Ask Me Anything (2014): Dramedy that Hurts

Britt Robertson in Ask Me Anything
Written and directed by Allison Burnett (Untraceable, Underworld Awakening) Ask Me Anything is a bitter dramedy meant to be amusing and all about coming of age and an awareness of self that hurts; it is painful to watch and dreadfully depressing. Starring Brit Robertson (Tomorrowland, Under the Dome) the film has an excellent cast of performers both male and female.

Robert Patrick, Justin Long, Martin Sheen, Mary Hagan, Christian Slater and Kimberly Williams-Paisley all bring much to the table. Robertson plays Katie Kampenfelt who is taking a gap year between high school and university. During her break, she blogs about her life, using a fake name but telling the truth about what she is up to in her day to day life.

She writes about her affair with older community college instructor Justin Long and then becomes a nanny for Christian Slater whom she sleeps with and may be pregnant by. Patrick, her alcoholic father dies and it is revealed that the girl was molested when she was six by a next door neighbor. Later Katie finds out that the father she felt was so distant, kept every single card she ever sent him and died trying to retrieve one that had been thrown away.

The film feels like a sort of off beat comedy in the beginning with Robertson getting a job at the local bookstore only to discover that the owner is a serial sex offender. She is having an affair with a older man who has a girlfriend and he moves away to be “closer to the college.” In reality he moves in with his girlfriend and the two get engaged.

While Ask Me Anything starts out with a somewhat cheerful delivery and “clever” dialogue which is meant to show how intelligent and clever the lead character is. As the film progresses, Katie’s narration becomes less focussed and darker. One of the men in the movie states that the girl is promiscuous and brings up the possibility of her being molested as a child.

What looks at first to be a semi sweet film about a teenage girl learning about life in a dark chocolate-coated world suddenly plunges into the bitter tangy taste of aluminum. Her life is not amusing nor light hearted and the film becomes less about the blog and more about Katie learning right and wrong along with making bad decisions.

Despite the fact that Ask Me Anything is rather depressing and leaves one feeling quite down, Britt Robertson turns in a real crackerjack performance. The movie feels a little like a morality tale. With the actress’s character becoming pregnant and then contemplating abortion or moving in with convicted sex criminal Glenn Warburg (Sheen).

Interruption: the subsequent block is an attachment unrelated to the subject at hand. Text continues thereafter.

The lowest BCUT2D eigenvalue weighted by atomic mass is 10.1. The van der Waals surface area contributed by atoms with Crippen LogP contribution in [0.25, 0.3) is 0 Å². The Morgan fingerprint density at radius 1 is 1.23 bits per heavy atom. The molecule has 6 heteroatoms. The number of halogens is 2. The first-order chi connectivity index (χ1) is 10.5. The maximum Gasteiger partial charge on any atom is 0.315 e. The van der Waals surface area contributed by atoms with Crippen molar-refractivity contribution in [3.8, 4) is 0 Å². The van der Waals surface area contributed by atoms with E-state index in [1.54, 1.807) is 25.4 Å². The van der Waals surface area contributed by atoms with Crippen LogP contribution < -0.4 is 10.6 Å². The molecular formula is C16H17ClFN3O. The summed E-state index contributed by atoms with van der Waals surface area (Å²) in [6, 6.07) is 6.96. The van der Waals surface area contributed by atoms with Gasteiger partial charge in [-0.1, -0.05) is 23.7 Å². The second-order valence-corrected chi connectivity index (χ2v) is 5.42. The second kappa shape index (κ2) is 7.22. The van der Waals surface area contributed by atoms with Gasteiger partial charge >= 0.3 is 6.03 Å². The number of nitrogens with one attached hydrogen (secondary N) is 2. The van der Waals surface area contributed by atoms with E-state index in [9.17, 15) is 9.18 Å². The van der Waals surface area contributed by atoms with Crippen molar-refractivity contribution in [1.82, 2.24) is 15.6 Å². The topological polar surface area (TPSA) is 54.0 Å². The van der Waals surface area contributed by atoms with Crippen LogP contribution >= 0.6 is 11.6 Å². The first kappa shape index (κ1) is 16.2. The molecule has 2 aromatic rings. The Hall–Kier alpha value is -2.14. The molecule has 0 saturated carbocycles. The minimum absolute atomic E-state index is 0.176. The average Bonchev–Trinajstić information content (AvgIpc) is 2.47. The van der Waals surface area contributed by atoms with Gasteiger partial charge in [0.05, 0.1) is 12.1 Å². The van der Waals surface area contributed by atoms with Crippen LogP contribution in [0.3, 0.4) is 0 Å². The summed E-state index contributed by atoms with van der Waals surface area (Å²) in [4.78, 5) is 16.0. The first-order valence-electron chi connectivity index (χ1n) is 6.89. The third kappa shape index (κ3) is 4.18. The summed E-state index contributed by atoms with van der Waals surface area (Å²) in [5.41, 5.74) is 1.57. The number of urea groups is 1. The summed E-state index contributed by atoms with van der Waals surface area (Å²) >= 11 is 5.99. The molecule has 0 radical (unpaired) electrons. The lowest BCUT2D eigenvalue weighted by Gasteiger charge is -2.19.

Just as Katie is attempting to deal with her issues, the film shifts gears. The initial thought of the movie being a light hearted look at the drama of being a teenage girl vanishes completely. Of course while watching the film, it becomes apparent that despite the delivery at the beginning, this movie was never meant to be light or amusing.

Ask Me Anything is drama with a capital D and it showcases Robertson’s acting chops brilliantly. Streaming on Showtime at the moment, the film is worth a look, but be warned, the viewer may want to avoid this film if they depress easily. The effectiveness of the film’s message is 100 percent and the mother’s final line at the end of the movie will move you to tears.

Scorpion: Talismans (Recap and Review)

Scorpion: Talismans (Recap and Review)

This week’s episode of Scorpion, Talismans continues to reveal more about Walter O’Brien and members of his team, and the audience learn a lot more about his dying sister Megan, played by Camille Guaty (Happyland, Cake) who does a great job of helping to fill more gaps about the high IQ head of Team Scorpion. The beginning of the show has Walter bailing his sister out of jail after she resisted arrest at a casino. She asks to be allowed to hang out at his office (garage) for the day and he reluctantly agrees.

Scorpion: Father’s Day Skeletons in the Closet

Scorpion: Father’s Day Skeletons in the Closet

On the latest episode of Scorpion: Father’s Day, a lot of skeletons are discovered in the closet of at least three main characters. Paige reveals, inadvertently, that Ralph’s father walked out on him and his mother and now wants back in. Walter shows that he still harbors resentment at how Cabe Gallo “betrayed” him with the tracking software he developed for aid work that was instead used to bomb Iraqis. Happy tells Paige about how her father left one night never to return and how she spent years gazing out of foster home windows looking for a “red truck with a dented fender.”

Scorpion: True Colors (Review)

Scorpion: True Colors (Review)

In this week’s episode of Scorpion: True Colors looks once again at the complexities of Walter O’Brien’s socially inept group of geniuses and two minders, Agent Gallo and Ralph’s mother Paige. Cabe Gallo, played by Robert Patrick continues to fluctuate between believing in the group of misfits and getting exasperated when they do not react as they should to things around them. Paige, played by Katherine McPhee is still trying to teach Walter how to be more “human” and relying on the high IQ geniuses to help her own special son, another high IQ “sufferer” who has trouble fitting in.

Scorpion Episode Two (Recap and Review)

Scorpion Episode Two (Recap and Review)

Episode two of Scorpion did not have as spectacular a problem to solve as in the pilot, there were no jet passenger planes falling out of the sky killing hundreds this week. In A Single Point of Failure death was still an issue but in numbers much smaller, just as the potential victims themselves were small. The first on the list of the dying was the governor’s daughter whose health was failing at a rapid rate with doctor’s giving the girl less than 24 hours to live.